Hearts divided: U.S. Dreamers search for their past in Mexico
EXCERPT: The San Diego Union Tribune
Mirian Juan had no recollections of her central Mexico hometown. Yet returning this month for the first time in 18 years, “the moment I landed felt like home,” said the 21-year-old math major at Cal Poly Pomona. “It filled a big hole in my heart.”
Mirian Juan, center, in Purepecha dress with her grandmother, left, and great-grandmother
Juan, who was born in La Cantera, Michoacan, was one of 35 U.S. students who traveled to their native country for the first time since they were brought to the United States as children. On Monday, they crossed back to the United States—openly and legally through the San Ysidro Port of Entry—carrying precious memories of a native land that had grown distant and unfamiliar.
During their three-week stay in Mexico, they visited graveyards, churches, relatives’ homes, ancient monuments.
“It’s that tug and pull of where do you belong,” said Francisca Mejía Campos, a 25-year-old senior majoring in human services at Western Washington University. She was able to reunite in Puerta Vallarta with an older brother who was forced to return to Mexico, and meet her niece and nephew for the first time.
Mejía and Juan were participants in a program run by the Long Beach-based California-Mexico Studies Center, a small nonprofit that arranges for “dreamers” from Mexico to return and learn about the country where they were born.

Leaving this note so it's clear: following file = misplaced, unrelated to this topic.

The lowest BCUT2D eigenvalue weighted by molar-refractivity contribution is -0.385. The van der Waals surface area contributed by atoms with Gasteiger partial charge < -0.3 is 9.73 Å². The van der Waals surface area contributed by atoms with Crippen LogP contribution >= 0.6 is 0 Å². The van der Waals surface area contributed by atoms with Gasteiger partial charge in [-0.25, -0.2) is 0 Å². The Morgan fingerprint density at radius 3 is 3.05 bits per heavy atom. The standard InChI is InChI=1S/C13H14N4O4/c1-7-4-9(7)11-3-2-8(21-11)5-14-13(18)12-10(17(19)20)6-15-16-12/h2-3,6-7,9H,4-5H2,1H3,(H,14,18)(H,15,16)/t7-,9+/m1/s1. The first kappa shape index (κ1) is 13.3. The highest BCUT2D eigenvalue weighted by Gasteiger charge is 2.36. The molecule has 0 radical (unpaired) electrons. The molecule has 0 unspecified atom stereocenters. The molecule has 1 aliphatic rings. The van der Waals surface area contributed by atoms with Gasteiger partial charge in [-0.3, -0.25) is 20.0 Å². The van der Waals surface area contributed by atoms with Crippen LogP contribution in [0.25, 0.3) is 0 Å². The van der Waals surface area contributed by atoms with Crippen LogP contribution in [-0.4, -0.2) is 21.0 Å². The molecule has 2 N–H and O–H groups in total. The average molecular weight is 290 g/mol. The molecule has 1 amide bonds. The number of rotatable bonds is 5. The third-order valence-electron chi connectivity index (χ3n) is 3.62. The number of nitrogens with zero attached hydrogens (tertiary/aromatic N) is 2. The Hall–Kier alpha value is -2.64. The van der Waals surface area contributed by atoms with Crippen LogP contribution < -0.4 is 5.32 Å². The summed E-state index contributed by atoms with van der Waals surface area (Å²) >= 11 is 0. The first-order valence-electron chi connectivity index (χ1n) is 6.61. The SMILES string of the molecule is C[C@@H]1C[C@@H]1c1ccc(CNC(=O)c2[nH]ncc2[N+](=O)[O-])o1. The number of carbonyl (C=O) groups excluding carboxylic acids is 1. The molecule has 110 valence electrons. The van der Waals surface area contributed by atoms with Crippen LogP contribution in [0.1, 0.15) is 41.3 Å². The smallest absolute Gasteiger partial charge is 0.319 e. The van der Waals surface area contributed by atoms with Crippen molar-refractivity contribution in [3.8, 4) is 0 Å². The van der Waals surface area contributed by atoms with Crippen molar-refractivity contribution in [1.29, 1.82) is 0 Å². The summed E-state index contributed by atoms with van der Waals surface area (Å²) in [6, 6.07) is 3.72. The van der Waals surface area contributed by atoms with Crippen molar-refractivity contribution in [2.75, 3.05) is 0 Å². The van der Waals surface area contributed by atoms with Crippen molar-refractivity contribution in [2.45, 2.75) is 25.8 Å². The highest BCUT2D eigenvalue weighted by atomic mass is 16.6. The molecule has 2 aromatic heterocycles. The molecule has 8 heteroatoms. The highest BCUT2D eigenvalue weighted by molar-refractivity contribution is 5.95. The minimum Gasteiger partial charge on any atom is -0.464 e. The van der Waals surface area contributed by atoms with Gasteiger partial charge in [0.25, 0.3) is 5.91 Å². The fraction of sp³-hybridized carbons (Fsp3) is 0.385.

“Dreamers” is the term for unauthorized young immigrants brought to the United States as children who are temporarily protected from deportation and granted work permits under the Deferred Action for Childhood Arrivals Program, or DACA. Created by President Barack Obama through an executive order in 2012, the program’s future is uncertain under President Donald Trump, with immigration hard-liners pushing for its termination.
The chief aim of the three-week trip to Mexico is to allow participants “to close the emotional, the psychological identity gap,” said founder Armando Vazquez Ramos, a longtime Cal State Long Beach professor.
This month’s group was the sixth since Vazquez Ramos founded the program three years ago. After traveling individually to different parts of Mexico.
“They’re going to be main actors in the United States, so we want them to be well-informed about Mexico,” said their professor, immigration scholar Jorge Bustamante, the Colegio’s founder and former president.